Monday, November 8, 2010

Yes, It IS About the Music, Too - Part Deux

Okay, so I've received several emails regarding my post last week.  First of all, y'all can respond to the post right here on the blog.  I mean, I know I don't allow anonymous comments, but it's not all that difficult to create a blogger account and post a response.  Takes all of 15 seconds or so.  Just sayin'. :)  That said, I do appreciate those of you who did take the time to contact me with your thoughts.  

Those who emailed me argue that it's not enough to simply talk about music.  Well, yeah, that's kinda my point.  We shouldn't be saying, "It's not about the music," since the inevitable response is, "What do you mean by 'music'"?  Plus, as I noted in my post last week, that vague, little phrase can also give the impression that music is neutral.  It's not.  Music is a powerful medium and it needs to be treated as such.  So, I agree.  It's not enough to simply talk about music.  Much more needs be said.

The other main argument from those who emailed me is that this whole debate revolves around taste.  Some people like organ music and traditional hymns; others like praise bands and popular CCM songs.  And, as one person stated, "As long as Christ is being glorified, the style of music being used shouldn't matter."  But, this begs the question:  Is Christ being glorified, no matter the style of music?

But, wait, before we tackle that question, let's back up for a minute.  Where, oh where, in Holy Scripture is the precedent set for us to employ our likes and tastes in worship?  I've been asking that question of those Lutherans who advocate "contemporary worship" for years, and I have yet to receive an answer.  But, gee whiz, if we're gonna follow the methodology which purports that worship is about satisfying our likes and tastes, we ought to have a little Scripture to back that up, don't ya think?  But, alas, there is no Scripture to back this up.  There's a reason for that:  Worship is NOT about US!  Our likes and tastes are a non-factor in worship.  I know that sounds crazy to postmodern ears, but it's true.

So, back to the question:  Is Christ being glorified, no matter the style of music?  If the style of music being used is to satisfy the likes and tastes of those gathered together, then the answer must be a resounding, "No!"  You can't say that we use a certain style of music because we know people like it and, at the same time, be about the business of glorifying Christ.  That dog just won't hunt.  If you are using a certain style of music precisely because it appeals to the likes and tastes of those gathered, you are glorifying them - and yourself! - not Christ.

But, wait, there's more.  What is the real reason for using praise bands and CCM music?  Is it not to attract the "unchurched" (i.e. unbelievers)?  You know it is.  Admit it.  You want to put on a good show in the hope that those who would otherwise not step foot in a Church will feel right at home in your worship services.  And, thus, the real purpose of the music style you employ is not to glorify Christ, but to attract the lost.  And so, what is really happening is that the music style you employ (along with the whole "worship form" you use) is being determined by what those on the outside of Christ's Church find appealing and attractive.  Another way to say this is that the unbelieving culture is responsible for setting the agenda for your worship.  Good luck finding any Scriptural precedent for that!   

Okay, so what about "my side" of the equation.  Isn't the reason we old, fuddy-duddy Lutherans use the organ and traditional hymnody (and the historic liturgy) because we like it and it satisfies our personal tastes?  Nope!  It's not about what we like; it's about what is appropriate in the Divine Service.  Does the music (and liturgy) employed during the Divine Service point us to, and proclaim, Christ?  Is it a servant to the Gospel, or master over it?  Does it confess the faith or focus on our feelings and emotions?  Does it support our theology of worship and jive with what we believe, teach, and confess, or would it be perfectly at home in the worship services of other Christians, who have a different theology of worship?  These are some of the questions we have in mind when determining what is appropriate in the Divine Service.  Whether we personally like the music - or whether the "unchurched" might like it - is, as I said above, a non-factor.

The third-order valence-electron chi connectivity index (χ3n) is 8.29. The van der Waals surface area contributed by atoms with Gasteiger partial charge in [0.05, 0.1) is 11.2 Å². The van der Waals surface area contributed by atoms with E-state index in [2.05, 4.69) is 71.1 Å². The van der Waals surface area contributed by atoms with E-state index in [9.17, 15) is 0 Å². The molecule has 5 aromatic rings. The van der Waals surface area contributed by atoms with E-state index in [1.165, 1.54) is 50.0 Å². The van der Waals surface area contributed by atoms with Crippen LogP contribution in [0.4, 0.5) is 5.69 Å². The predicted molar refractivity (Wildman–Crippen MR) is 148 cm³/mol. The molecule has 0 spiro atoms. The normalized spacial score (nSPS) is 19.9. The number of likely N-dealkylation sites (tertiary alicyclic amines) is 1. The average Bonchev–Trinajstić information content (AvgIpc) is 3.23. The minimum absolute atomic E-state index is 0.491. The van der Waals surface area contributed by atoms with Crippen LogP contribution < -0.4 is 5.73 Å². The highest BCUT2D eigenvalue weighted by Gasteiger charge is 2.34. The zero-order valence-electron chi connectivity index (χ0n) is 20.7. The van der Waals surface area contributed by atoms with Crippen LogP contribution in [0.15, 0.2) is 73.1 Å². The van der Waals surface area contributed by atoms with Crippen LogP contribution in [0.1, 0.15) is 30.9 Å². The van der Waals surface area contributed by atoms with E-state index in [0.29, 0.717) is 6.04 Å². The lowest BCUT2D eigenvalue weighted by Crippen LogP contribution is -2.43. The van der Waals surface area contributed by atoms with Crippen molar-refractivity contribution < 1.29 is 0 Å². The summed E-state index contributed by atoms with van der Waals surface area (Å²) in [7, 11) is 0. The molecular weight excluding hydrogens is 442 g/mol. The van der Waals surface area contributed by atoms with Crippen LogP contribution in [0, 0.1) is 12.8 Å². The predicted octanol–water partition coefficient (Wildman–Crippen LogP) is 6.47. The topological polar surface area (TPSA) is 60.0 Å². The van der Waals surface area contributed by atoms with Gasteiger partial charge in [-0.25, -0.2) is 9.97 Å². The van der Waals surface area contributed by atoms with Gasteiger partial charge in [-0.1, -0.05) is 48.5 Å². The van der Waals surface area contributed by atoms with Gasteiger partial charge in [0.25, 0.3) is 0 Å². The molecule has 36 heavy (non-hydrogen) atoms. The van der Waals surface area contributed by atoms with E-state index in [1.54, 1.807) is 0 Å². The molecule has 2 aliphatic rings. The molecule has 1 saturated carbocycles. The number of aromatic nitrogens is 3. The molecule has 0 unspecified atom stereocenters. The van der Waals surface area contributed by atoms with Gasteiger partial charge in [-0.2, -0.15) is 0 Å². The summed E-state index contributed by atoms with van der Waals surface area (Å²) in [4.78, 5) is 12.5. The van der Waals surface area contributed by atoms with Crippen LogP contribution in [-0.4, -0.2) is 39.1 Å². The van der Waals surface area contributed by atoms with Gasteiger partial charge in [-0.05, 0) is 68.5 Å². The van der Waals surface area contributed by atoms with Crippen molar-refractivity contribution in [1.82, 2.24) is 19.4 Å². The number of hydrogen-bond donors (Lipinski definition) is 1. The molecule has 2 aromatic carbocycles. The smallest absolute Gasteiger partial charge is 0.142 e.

So, no, I do not agree that this whole debate revolves around taste.  Taste should have absolutely nothing to do with it.  As soon as we bring taste into the debate, it becomes about us and ceases to be about Christ, His Church, and the Gifts He desires to distribute to us in the Divine Service.  It ain't about US; it's about Him.

I don't love the Holy Liturgy and Hymnody of the Church because it satisfies my personal taste.  I love it because it is Christ-centered, Cross-focused, and delivers Christ and His Gifts.  I love it because it always serves to remind me where I am and what is happening in the Divine Service.  I love it because it is unique and other-worldly.  I love it because it flows from, and adheres to, the theology of worship revealed in Holy Scripture and confessed in our Lutheran Confessions.  I love it because it is the language and sound of the one, holy, catholic, and apostolic church, and it teaches me to speak that language and cherish that sound.

We all have different personal tastes when it comes to music, but those personal tastes should be left out of the equation when determining what is appropriate in the Divine Service.  If it's not left out, then it becomes about us and not about Christ.  That's the real issue here, and relegating the debate to competing arguments over personal taste and likes not only evades the real issue, but completely misses the point.